Facebook co-founder and CEO Mark Zuckerberg and his wife, Priscilla Chan, have announced a commitment of $120 million over five years to improve education for underserved communities in the San Francisco Bay Area.
The commitment is the largest allocation to date from the $1 billion the couple pledged to the Silicon Valley Community Foundation in December. To be awarded through the foundation's Startup:Education fund, the gift will be used to provide educators with the resources they need to innovate in the classroom, support students in underserved communities, and help train a new generation of school leaders — priorities established by local educators and community leaders.
The first $5 million of the gift will be used to provide computers and connectivity, teacher training, and parent outreach in the Ravenswood School District in East Palo Alto/Belle Haven, Redwood City School District, and other high-need communities in the region. Funds also will be used to support leadership opportunities for students, more effective transitions for students moving from middle school to high school, and leadership training for principals.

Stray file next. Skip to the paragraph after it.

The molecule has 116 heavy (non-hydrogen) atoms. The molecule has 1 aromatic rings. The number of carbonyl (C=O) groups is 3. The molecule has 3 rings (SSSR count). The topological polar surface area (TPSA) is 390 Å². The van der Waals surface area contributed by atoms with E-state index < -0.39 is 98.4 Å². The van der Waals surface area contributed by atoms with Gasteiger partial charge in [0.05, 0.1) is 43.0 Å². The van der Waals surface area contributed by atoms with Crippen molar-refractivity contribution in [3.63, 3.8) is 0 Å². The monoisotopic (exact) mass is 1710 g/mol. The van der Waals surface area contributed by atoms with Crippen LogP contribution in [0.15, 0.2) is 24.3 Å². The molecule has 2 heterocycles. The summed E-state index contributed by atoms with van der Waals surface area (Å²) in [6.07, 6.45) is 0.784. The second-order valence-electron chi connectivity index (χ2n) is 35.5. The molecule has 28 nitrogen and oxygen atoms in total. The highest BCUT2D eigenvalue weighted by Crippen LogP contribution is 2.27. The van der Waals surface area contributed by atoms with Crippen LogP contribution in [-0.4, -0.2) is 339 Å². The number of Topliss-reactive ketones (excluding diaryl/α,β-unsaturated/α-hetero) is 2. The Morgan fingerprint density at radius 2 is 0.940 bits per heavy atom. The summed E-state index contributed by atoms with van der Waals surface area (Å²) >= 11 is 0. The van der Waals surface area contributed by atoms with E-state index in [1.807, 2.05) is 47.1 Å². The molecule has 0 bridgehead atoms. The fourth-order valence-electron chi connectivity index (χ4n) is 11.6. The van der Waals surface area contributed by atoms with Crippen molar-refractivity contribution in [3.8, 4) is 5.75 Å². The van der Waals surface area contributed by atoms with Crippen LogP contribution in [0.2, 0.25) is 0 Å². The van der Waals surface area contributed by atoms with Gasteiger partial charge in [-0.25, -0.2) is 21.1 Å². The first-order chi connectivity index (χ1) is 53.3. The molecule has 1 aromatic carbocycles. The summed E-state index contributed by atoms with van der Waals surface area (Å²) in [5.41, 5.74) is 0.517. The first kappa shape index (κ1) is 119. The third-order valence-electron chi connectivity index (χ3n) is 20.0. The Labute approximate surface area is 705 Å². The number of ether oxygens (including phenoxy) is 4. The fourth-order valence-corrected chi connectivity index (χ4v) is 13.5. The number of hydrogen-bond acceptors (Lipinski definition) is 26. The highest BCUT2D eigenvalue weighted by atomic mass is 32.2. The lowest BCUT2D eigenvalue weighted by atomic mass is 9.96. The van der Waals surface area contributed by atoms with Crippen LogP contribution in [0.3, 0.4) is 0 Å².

Chan, a pediatrician, has taught science at a local private elementary school, while Zuckerberg has run an afterschool program on entrepreneurship at a public middle school in Belle Haven, something that Chan helped arrange. "We talked about the education work that we wanted to do and she made this point to me that I wasn't going be one of those people who [try to help by giving] money to places but had never taught anything myself," Zuckerberg told the Associated Press.
The gift comes at a time when critics are questioning the efficacy of Zuckerberg's $100 million gift in support of efforts to improve the long-troubled public school system in Newark, New Jersey. First announced in 2010, that gift has exacerbated disputes between Newark superintendent Cami Anderson, teachers unions, parents, and community leaders, even as a significant portion of it has been spent on consultants and contractors.
Arguing that it is too early to evaluate the impact of the gift, Zuckerberg admitted that he and local leaders in Newark could have done a better job of engaging the community and soliciting ideas about how to spend the money. "I think one of the things that we took away from this is that we wanted to do our next set of work in a place where we can engage more directly with the community and a place that we care about a lot," Zuckerberg told the AP. "The Bay Area just fit that well."